Entries from September 2010 ↓
September 27th, 2010 — Marketing, Words and writing
Maybe it’s too soon to call the campaign a runaway success, but the respected Middletown, OH Journal is reporting that at least some students at Cincinnati high schools are indeed purchasing baby carrots out of vending machines now that they have been repositioned as junk food.
Evil baby carrots in their vending machine jackets
The campaign was produced by Crispin Porter + Bogusky though I assume without the participation of Alex Bogusky, who pronounced he was sick of advertising and quit earlier this year. It’s not a big media buy, $25M total, so in order to see their edgy commercials you’ll have to hit the right teen programming or just watch them on the web. The most popular seems to be a spot in which a woman fires baby carrots out of a Gatling gun at a guy who is trying to catch them in his mouth.
To me, baby carrots are kind of quease inducing to begin with. They are not actually “babies” at all but mature carrots with minor blemishes which have been tumbled and shaved until they are small and cute. (Thank goodness human babies are not made this way.) And apparently the process makes them last forever since they are typically sold without refrigeration in supermarkets and, I assume, in high school vending machines. Sometimes they get a white powdery coating with age, a kind of patina. But I guess that’s okay, right?
But what’s evil about this is the cynicism of the agency creatives, who seized upon this loophole in the creative brief: we don’t have to make kids eat them, just BUY them from the vending machine. And thus the pro bonos of the healthy school movement are satisfied even though most of the carrots are likely being used as projectiles, bookmarks, doorstops or god forbid this. (A demo of carrot warfare can be found in a fortunately timed V-8 commercial in which two kids are flicking baby carrots at each other across a table in the cafeteria but one of the kids is OK because he’s drinking a V-8… quite possibly containing some of the shavings that were a byproduct of those very baby carrots.)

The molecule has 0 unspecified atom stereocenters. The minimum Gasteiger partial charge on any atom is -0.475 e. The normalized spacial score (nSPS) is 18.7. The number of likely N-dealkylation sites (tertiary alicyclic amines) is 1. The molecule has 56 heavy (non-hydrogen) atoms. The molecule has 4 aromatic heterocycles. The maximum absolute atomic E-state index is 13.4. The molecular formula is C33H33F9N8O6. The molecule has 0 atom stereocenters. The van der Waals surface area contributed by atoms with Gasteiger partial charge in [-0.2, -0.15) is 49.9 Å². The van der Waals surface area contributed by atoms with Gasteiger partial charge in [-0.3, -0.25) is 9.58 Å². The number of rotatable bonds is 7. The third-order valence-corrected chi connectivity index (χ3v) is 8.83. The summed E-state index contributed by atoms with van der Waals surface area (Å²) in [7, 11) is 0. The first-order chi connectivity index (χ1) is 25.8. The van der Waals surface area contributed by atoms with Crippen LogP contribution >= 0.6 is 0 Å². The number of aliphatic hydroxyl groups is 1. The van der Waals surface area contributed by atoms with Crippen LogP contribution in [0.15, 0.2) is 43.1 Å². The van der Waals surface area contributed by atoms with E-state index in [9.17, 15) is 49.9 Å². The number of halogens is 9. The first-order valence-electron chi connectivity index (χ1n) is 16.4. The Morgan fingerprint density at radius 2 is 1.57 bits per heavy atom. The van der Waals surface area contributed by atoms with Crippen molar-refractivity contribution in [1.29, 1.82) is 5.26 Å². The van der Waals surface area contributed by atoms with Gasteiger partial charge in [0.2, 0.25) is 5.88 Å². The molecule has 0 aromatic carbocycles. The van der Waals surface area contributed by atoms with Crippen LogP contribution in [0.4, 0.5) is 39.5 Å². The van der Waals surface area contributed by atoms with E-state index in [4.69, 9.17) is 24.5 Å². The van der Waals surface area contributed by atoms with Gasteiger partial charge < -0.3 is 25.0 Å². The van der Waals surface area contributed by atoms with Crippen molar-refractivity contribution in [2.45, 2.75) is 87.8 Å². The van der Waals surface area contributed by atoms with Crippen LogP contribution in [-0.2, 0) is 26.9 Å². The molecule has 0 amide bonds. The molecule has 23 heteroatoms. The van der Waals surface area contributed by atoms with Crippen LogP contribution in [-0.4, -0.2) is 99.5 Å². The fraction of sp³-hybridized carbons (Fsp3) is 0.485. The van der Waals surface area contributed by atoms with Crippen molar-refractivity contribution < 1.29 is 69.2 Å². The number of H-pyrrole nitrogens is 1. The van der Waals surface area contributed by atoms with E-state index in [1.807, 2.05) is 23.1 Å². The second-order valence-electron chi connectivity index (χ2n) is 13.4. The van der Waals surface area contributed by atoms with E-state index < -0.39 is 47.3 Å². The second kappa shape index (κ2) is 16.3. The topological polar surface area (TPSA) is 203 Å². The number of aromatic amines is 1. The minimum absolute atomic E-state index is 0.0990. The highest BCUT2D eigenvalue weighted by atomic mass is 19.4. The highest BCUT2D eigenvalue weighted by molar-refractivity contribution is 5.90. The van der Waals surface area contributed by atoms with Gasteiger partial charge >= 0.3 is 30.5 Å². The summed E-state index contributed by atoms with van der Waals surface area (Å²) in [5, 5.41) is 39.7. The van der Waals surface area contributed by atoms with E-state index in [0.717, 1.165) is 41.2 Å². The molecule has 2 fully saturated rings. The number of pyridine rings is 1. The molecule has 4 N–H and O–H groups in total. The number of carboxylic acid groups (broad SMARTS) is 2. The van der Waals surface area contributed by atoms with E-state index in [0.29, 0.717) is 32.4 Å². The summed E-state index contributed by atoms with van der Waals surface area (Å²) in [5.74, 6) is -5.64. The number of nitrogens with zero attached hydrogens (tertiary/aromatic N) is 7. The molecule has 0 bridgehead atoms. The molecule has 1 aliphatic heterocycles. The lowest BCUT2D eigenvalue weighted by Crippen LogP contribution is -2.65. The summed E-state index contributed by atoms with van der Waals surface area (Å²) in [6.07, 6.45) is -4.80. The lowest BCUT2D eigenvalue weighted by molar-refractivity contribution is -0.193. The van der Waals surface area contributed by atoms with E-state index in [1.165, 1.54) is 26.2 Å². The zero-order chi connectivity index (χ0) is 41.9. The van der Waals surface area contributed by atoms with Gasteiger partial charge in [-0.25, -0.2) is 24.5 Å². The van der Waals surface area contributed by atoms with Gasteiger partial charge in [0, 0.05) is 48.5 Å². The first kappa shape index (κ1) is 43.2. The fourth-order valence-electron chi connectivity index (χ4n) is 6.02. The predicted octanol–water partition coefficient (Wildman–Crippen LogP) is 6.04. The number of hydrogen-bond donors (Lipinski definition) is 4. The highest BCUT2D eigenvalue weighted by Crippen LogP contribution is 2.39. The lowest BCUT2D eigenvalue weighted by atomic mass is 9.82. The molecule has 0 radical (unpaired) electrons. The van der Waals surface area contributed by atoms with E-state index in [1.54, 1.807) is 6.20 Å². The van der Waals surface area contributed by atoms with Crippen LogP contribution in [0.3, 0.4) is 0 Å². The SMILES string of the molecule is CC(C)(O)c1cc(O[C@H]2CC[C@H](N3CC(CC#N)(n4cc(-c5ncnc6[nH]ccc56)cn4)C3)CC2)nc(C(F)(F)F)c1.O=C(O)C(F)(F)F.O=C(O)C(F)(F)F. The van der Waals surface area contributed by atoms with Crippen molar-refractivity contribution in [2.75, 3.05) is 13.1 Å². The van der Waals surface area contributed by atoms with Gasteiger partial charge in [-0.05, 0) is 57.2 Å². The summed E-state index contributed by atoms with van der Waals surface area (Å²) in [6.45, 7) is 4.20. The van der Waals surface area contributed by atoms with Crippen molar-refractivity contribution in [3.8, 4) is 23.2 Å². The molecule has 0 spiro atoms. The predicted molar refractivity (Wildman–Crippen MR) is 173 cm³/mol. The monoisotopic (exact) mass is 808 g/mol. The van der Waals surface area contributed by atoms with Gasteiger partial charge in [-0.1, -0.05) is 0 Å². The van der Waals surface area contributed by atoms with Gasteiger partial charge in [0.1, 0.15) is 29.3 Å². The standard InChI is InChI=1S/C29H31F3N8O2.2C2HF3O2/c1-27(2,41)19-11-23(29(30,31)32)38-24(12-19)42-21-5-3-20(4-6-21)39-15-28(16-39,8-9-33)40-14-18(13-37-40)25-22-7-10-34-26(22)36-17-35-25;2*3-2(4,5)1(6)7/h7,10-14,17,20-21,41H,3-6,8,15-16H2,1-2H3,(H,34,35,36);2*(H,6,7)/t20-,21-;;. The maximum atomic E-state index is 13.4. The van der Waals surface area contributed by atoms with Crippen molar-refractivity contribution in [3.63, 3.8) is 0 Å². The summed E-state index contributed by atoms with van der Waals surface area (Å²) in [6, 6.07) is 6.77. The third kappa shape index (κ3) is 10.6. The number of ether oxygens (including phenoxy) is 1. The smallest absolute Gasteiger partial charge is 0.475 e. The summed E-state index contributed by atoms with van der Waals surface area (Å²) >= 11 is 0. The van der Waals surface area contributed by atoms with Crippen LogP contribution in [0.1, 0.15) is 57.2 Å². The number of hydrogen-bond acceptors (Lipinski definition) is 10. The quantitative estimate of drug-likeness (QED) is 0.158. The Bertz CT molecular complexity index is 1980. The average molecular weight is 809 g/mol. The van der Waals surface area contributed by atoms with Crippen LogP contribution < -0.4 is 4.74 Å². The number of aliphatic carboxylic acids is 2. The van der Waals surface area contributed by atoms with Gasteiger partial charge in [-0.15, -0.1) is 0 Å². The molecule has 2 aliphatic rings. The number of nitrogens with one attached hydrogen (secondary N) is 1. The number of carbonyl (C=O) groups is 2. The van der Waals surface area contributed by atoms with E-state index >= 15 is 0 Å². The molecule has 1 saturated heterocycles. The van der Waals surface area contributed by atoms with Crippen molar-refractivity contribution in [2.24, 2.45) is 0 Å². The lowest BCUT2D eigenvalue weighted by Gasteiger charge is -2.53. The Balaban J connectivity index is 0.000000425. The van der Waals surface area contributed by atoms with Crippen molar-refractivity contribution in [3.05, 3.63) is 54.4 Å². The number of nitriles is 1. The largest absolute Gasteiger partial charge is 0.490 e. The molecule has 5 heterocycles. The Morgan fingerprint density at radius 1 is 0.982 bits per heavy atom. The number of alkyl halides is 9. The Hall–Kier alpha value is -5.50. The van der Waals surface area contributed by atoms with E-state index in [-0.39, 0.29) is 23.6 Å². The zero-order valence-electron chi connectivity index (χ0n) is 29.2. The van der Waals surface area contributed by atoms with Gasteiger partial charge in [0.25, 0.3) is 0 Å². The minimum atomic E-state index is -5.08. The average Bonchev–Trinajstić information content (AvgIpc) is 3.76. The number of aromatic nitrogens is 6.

Changing behavior through an ad campaign is hard, especially when it involves a pliable young audience with a shifting definition of cool. A campaign that did succeed was the “Truth” effort in Florida, aimed at reducing teen smoking by making it cool to attack adults who manipulate kids to smoke. See how many memes are encapsulated just in the description of that campaign? A villain… who may well be your own parent. A superhero… transformed from an ordinary teen. That’s your ad dollars at work.
By contrast, the Baby Carrot people took $25 million that could very well have been used to do something good and spent it on a smirk. Maybe Bogusky quit because he just didn’t want to work with these characters any more. Or maybe he just wanted to go off and be a farmer of great big, foot-long carrots.
September 22nd, 2010 — Marketing, Words and writing
It’s time to start beating the drum for my session at the Direct Marketing Association’s annual conference in San Francisco, which will happen at 3:15 3:00 pm on Monday, October 11th. The title is “How Twitter Killed Direct Marketing Copywriting (Just Kidding)” but it’s really a broader look at the creative side of social media and how apparently random and spontaneous social/viral marketers actually use some very ingenious traditional communications and brand strategies to get their point across. (And, this being the DMA, I’ll also talk about how traditional DM’ers can make the transition to being successful in social.)